by Dr. Vincenzo Petitti, Professor of Diseases of the Visual System at UniCamillus
Age-related macular degeneration is the leading cause of central vision loss in the developed countries. It generally appears after the age of 55 and its prevalence increases with age. Currently it affects 18-20% of the population over the age of 85. In the world there are about 30 million people affected, while in Italy the numbers speak of about 800,000 patients, with 80,000 new cases every year. Therefore, it is undoubtedly a pathology of the utmost importance for which it is important to recognize the first alarm bells such as fixed dark spots (scotomas) and image distortions (metamorphopsias). The main risk factors are age, female sex, hypertension, cardiovascular disease, cigarette smoke and a family history of maculopathy.
The means we have to recognize this pathology include an eye examination and a non-invasive diagnostic test, the OCT, which allows you to study the macular area in a few minutes. The therapeutic approach provides, given a wet and a dry form, the intravitreal injection of substances (called anti-VEGF) designed to block the formation of abnormal new vessels for the wet form, while for the dry form there are currently no pharmacological therapies but only behavioral changes such as diet and lifestyle. However, anti-VEGF drugs are not a permanent cure, since they only block the progression of the disease for a certain period. Therefore these patients require continuous eye examinations and repeated injections to keep the disease under control.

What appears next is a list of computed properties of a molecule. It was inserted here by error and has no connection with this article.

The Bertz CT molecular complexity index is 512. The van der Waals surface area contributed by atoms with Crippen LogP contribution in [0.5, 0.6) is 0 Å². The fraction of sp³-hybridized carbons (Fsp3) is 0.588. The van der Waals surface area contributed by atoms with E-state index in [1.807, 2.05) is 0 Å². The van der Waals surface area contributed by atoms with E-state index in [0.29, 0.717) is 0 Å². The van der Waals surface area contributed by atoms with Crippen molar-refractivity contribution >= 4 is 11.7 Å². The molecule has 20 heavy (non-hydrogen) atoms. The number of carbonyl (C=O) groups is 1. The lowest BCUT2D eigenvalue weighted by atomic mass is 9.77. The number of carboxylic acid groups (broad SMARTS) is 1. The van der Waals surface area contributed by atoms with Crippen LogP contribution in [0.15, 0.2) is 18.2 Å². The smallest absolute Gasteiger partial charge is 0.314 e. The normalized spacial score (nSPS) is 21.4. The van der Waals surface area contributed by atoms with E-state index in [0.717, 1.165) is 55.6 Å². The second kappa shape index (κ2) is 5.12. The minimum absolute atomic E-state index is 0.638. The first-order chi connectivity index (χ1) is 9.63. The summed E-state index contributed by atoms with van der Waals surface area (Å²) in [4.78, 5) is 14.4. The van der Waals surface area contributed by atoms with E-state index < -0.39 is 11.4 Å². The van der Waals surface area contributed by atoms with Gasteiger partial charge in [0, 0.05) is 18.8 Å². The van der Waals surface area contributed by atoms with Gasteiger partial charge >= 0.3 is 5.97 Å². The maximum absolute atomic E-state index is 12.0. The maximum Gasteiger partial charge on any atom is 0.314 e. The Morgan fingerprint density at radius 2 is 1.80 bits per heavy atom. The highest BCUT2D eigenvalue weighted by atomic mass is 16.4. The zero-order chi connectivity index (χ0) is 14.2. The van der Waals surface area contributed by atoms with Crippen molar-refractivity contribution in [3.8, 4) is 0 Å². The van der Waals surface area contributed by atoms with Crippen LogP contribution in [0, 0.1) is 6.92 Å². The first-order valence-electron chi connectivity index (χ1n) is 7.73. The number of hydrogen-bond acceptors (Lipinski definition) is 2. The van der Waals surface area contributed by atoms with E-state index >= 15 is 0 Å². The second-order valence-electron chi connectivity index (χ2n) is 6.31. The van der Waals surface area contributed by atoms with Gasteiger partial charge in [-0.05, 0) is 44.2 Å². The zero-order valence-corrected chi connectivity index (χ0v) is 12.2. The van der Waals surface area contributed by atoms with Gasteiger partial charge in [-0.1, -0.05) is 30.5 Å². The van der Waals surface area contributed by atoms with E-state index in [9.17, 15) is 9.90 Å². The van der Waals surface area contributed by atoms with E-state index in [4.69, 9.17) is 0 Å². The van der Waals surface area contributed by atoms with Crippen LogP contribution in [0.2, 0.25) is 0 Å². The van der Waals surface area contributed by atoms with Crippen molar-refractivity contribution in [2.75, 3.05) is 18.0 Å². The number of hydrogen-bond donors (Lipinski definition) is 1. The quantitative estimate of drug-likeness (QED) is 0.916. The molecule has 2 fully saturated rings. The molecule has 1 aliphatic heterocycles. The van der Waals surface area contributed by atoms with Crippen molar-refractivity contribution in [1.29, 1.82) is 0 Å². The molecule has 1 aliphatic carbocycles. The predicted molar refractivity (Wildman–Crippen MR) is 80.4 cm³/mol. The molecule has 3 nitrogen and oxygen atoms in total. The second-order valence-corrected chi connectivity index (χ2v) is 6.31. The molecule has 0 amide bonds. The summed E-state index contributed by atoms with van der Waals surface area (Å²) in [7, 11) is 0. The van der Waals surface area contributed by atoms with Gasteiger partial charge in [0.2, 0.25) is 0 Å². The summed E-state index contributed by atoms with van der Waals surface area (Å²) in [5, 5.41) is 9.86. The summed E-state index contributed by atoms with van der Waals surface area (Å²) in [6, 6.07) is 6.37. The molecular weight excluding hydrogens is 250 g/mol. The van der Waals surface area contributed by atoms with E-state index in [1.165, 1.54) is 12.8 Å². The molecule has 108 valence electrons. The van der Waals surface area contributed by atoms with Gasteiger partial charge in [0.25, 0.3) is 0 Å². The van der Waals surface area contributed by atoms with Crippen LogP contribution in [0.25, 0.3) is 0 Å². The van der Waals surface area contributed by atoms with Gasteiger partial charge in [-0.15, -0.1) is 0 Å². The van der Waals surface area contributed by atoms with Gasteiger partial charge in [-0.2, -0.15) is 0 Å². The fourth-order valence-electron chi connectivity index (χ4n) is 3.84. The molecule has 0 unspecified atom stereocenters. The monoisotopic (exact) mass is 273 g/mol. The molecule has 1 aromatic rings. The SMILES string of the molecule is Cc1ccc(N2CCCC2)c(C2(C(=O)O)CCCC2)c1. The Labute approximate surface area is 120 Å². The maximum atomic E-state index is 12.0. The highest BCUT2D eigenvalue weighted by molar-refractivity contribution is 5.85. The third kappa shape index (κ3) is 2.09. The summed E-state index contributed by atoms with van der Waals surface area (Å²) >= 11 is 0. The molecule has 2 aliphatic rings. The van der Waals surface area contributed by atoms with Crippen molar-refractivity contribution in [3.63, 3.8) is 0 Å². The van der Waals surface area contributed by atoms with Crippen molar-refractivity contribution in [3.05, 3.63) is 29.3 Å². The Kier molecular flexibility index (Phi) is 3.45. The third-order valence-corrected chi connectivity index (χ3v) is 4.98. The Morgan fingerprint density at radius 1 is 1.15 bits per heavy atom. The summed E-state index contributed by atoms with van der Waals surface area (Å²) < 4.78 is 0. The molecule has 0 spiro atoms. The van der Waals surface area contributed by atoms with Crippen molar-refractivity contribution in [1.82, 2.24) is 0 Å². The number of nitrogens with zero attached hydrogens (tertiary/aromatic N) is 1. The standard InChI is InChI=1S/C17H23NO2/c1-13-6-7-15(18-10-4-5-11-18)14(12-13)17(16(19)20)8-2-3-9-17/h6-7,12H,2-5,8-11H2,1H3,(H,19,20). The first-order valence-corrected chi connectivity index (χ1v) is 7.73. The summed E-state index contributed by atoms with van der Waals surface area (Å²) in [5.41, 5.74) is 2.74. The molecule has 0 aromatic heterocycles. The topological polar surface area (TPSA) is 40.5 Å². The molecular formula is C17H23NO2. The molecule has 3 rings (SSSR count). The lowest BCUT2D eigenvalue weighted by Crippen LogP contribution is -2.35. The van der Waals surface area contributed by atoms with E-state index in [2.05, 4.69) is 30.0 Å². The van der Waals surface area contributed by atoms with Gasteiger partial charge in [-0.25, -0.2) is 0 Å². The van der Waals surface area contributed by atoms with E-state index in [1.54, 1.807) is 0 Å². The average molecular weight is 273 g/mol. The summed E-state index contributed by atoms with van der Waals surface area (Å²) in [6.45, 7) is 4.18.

Vincenzo Petitti is Professor of Diseases of the Visual System in the UniCamillus Degree Course in Physiotherapy and teaches Eye Pathologies related to Posturology for the First Level Master in Clinical Posturology.
The purpose of the Master is to train professional figures in the field of posturology with a transversal and interdisciplinary educational offer. The lessons are delivered in e-learning mode with the possibility of accessing the platform 24 hours a day and using, at any time, all the teaching material made available by the teaching staff.